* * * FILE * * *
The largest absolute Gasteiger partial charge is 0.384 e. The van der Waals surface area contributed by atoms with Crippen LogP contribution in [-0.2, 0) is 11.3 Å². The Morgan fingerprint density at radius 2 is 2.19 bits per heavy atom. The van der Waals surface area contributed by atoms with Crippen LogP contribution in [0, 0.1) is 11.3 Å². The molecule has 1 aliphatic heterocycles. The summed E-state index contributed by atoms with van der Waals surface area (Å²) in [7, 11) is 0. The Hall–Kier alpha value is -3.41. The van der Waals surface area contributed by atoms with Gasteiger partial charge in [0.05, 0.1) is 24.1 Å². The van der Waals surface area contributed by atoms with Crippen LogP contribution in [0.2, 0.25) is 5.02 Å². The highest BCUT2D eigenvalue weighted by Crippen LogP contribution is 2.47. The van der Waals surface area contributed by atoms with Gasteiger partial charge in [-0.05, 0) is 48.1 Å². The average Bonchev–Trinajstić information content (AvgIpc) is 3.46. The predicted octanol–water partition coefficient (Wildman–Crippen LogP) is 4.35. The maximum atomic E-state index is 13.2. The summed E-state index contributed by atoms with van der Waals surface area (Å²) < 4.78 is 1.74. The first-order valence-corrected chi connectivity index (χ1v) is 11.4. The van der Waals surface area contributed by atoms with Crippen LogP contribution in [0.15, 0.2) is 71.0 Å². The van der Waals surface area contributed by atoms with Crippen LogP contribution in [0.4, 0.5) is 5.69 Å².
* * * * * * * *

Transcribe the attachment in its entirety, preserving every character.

The largest absolute Gasteiger partial charge is 0.384 e. The van der Waals surface area contributed by atoms with Crippen LogP contribution in [-0.2, 0) is 11.3 Å². The Morgan fingerprint density at radius 2 is 2.19 bits per heavy atom. The van der Waals surface area contributed by atoms with Crippen LogP contribution in [0, 0.1) is 11.3 Å². The molecule has 1 aliphatic heterocycles. The summed E-state index contributed by atoms with van der Waals surface area (Å²) in [7, 11) is 0. The Hall–Kier alpha value is -3.41. The van der Waals surface area contributed by atoms with Gasteiger partial charge in [0.05, 0.1) is 24.1 Å². The van der Waals surface area contributed by atoms with Crippen LogP contribution in [0.2, 0.25) is 5.02 Å². The highest BCUT2D eigenvalue weighted by Crippen LogP contribution is 2.47. The van der Waals surface area contributed by atoms with Gasteiger partial charge in [-0.05, 0) is 48.1 Å². The average Bonchev–Trinajstić information content (AvgIpc) is 3.46. The predicted octanol–water partition coefficient (Wildman–Crippen LogP) is 4.35. The maximum atomic E-state index is 13.2. The summed E-state index contributed by atoms with van der Waals surface area (Å²) < 4.78 is 1.74. The first-order valence-corrected chi connectivity index (χ1v) is 11.4. The van der Waals surface area contributed by atoms with Crippen LogP contribution in [0.15, 0.2) is 71.0 Å². The van der Waals surface area contributed by atoms with Crippen LogP contribution in [0.4, 0.5) is 5.69 Å².